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Block known dirty hosts from reaching your machine

Terminal - Block known dirty hosts from reaching your machine
wget -qO - http://infiltrated.net/blacklisted|awk '!/#|[a-z]/&&/./{print "iptables -A INPUT -s "$1" -j DROP"}'
2009-02-18 16:08:23
User: sil
Functions: wget
33
Block known dirty hosts from reaching your machine

Blacklisted is a compiled list of all known dirty hosts (botnets, spammers, bruteforcers, etc.) which is updated on an hourly basis. This command will get the list and create the rules for you, if you want them automatically blocked, append |sh to the end of the command line. It's a more practical solution to block all and allow in specifics however, there are many who don't or can't do this which is where this script will come in handy. For those using ipfw, a quick fix would be {print "add deny ip from "$1" to any}. Posted in the sample output are the top two entries. Be advised the blacklisted file itself filters out RFC1918 addresses (10.x.x.x, 172.16-31.x.x, 192.168.x.x) however, it is advisable you check/parse the list before you implement the rules

Alternatives

There is 1 alternative - vote for the best!

Terminal - Alternatives

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What others think

Great size list.

Comment by BADmd 294 weeks and 3 days ago

Can someone help me understand the "!/#|[a-z]/&&/./" portion of the awk string? Would incorporating 'sort' into the command, before feeding to iptables, improve lookup efficiency (the blacklist is not numerically ordered) or is awk accomplishing this? Thank you.

Comment by surfkid 226 weeks and 1 day ago

! means not so !/#|[a-z]/ is: ignore anything with a comment and [a-z] is ignore letters. && is an /./

so:

awk '!/# ignore anything with pound sign

|[a-z] ignore any letters

&& and

/./ show me anything with a period

awk '!/ignore_this_string|ignore_that_string/&&/show_this_one/{print $FIELD}'

its the equivalent of grep -v "#|[a-z]"

Comment by sil 226 weeks and 1 day ago

Sil, great explanation (and fast response) thank you! Thoughts on sorting the list?

Comment by surfkid 226 weeks ago

To explain things better, I figured I'd show an example: So I created a file called test with 10 lines, the first three are duplicates:

more test

99.69.161.123

99.69.161.123

99.69.161.123

99.68.231.37

99.58.203.81

99.4.136.182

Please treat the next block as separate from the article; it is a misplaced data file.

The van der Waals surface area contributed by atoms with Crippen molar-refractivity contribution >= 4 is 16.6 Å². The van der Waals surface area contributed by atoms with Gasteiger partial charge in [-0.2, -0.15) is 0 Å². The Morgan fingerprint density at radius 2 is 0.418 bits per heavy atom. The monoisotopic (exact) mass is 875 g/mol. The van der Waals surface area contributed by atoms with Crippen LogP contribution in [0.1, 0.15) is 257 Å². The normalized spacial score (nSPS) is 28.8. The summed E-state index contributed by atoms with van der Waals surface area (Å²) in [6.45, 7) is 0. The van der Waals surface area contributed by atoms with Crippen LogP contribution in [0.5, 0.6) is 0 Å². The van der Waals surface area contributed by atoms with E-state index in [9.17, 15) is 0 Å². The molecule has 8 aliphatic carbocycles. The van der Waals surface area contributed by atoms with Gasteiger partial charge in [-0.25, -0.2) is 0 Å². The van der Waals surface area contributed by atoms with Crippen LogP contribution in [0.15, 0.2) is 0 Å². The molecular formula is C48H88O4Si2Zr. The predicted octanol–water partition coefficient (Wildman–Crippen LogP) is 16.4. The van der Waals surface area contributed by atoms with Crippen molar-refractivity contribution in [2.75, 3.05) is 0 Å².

99.38.203.228

99.36.16.156

99.31.123.191

99.27.202.67

Let's number them:

sed '/./=' test | sed '/./N; s/\n/ /'

1 99.69.161.123

2 99.69.161.123

3 99.69.161.123

4 99.68.231.37

5 99.58.203.81

6 99.4.136.182

7 99.38.203.228

8 99.36.16.156

9 99.31.123.191

10 99.27.202.67

So we see lines 1, 2, 3 are the same... There are a few ways to sort them uniquely. Since I began using awk, here is how to do so with awk:

awk '!/#|[a-z]/&&/./{print "iptables -A INPUT -s "$1" -j DROP" | "sort -u"}' test

Notice how I use the sort command inside awk? There is no reason to re-pipe it through to sort:

awk by itself

awk '!/#|[a-z]/&&/./{print "iptables -A INPUT -s "$1" -j DROP"}' test

iptables -A INPUT -s 99.69.161.123 -j DROP

iptables -A INPUT -s 99.69.161.123 -j DROP

iptables -A INPUT -s 99.69.161.123 -j DROP

iptables -A INPUT -s 99.68.231.37 -j DROP

iptables -A INPUT -s 99.58.203.81 -j DROP

iptables -A INPUT -s 99.4.136.182 -j DROP

iptables -A INPUT -s 99.38.203.228 -j DROP

iptables -A INPUT -s 99.36.16.156 -j DROP

iptables -A INPUT -s 99.31.123.191 -j DROP

iptables -A INPUT -s 99.27.202.67 -j DROP

awk with sort -u (-u is for unique instead of: more filename | sort | uniq)

awk '!/#|[a-z]/&&/./{print "iptables -A INPUT -s "$1" -j DROP"}' test | sort -u

iptables -A INPUT -s 99.27.202.67 -j DROP

iptables -A INPUT -s 99.31.123.191 -j DROP

iptables -A INPUT -s 99.36.16.156 -j DROP

iptables -A INPUT -s 99.38.203.228 -j DROP

iptables -A INPUT -s 99.4.136.182 -j DROP

iptables -A INPUT -s 99.58.203.81 -j DROP

iptables -A INPUT -s 99.68.231.37 -j DROP

iptables -A INPUT -s 99.69.161.123 -j DROP

Why bother going through this when I can just use sort inside of awk. The uglier and bloated way would be something like:

awk '!/#|[a-z]/&&/./{print "iptables -A INPUT -s "$1" -j DROP"}' filename | sort | uniq

Or even uglier:

curl www.infiltrated.net/blacklisted | ruby -ne 'puts $_ unless $_ == @prev; @prev = $_' | awk '{print "iptables -A INPUT -s "$1" -j DROP"}'

Comment by sil 226 weeks ago

This is exactly what I needed to see! Sil, you rock. The meticulous instruction was so helpful, particularly the placement of sort and its unique switch within awk versus (unnecessary) discreet use. I will use:

awk '!/#|[a-z]/&&/./{print "iptables -A INPUT -s "$1" -j DROP" | "sort -u"}'
Comment by surfkid 226 weeks ago

Excellent Contribution. Thank you.

Comment by LAN4N6 200 weeks and 5 days ago

Your point of view

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